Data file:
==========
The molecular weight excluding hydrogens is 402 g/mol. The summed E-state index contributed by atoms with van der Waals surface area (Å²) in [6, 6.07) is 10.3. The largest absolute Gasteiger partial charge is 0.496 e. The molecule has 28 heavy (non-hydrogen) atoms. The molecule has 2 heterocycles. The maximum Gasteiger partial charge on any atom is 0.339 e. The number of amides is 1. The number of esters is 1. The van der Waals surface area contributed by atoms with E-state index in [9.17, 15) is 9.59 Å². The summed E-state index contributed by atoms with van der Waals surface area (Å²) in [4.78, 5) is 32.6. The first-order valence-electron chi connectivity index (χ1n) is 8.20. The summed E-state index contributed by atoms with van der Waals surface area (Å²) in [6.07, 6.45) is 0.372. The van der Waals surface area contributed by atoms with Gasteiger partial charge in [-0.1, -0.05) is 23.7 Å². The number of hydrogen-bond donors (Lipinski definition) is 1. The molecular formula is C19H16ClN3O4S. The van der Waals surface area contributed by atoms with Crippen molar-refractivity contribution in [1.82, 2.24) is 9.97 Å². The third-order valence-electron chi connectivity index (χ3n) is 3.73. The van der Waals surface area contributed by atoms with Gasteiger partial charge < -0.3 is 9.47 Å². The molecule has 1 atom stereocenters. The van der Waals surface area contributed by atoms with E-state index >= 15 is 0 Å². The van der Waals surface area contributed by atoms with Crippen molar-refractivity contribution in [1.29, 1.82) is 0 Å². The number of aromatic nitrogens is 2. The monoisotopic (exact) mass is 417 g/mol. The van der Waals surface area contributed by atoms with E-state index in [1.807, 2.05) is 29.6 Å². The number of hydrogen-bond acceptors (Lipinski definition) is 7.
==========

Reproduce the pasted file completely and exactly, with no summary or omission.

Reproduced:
The molecular weight excluding hydrogens is 402 g/mol. The summed E-state index contributed by atoms with van der Waals surface area (Å²) in [6, 6.07) is 10.3. The largest absolute Gasteiger partial charge is 0.496 e. The molecule has 28 heavy (non-hydrogen) atoms. The molecule has 2 heterocycles. The maximum Gasteiger partial charge on any atom is 0.339 e. The number of amides is 1. The number of esters is 1. The van der Waals surface area contributed by atoms with E-state index in [9.17, 15) is 9.59 Å². The summed E-state index contributed by atoms with van der Waals surface area (Å²) in [4.78, 5) is 32.6. The first-order valence-electron chi connectivity index (χ1n) is 8.20. The summed E-state index contributed by atoms with van der Waals surface area (Å²) in [6.07, 6.45) is 0.372. The van der Waals surface area contributed by atoms with Gasteiger partial charge in [-0.1, -0.05) is 23.7 Å². The number of hydrogen-bond donors (Lipinski definition) is 1. The molecular formula is C19H16ClN3O4S. The van der Waals surface area contributed by atoms with Crippen molar-refractivity contribution in [1.82, 2.24) is 9.97 Å². The third-order valence-electron chi connectivity index (χ3n) is 3.73. The van der Waals surface area contributed by atoms with Gasteiger partial charge < -0.3 is 9.47 Å². The molecule has 1 atom stereocenters. The van der Waals surface area contributed by atoms with E-state index >= 15 is 0 Å². The van der Waals surface area contributed by atoms with Crippen molar-refractivity contribution in [1.29, 1.82) is 0 Å². The number of aromatic nitrogens is 2. The monoisotopic (exact) mass is 417 g/mol. The van der Waals surface area contributed by atoms with E-state index in [1.807, 2.05) is 29.6 Å². The number of hydrogen-bond acceptors (Lipinski definition) is 7.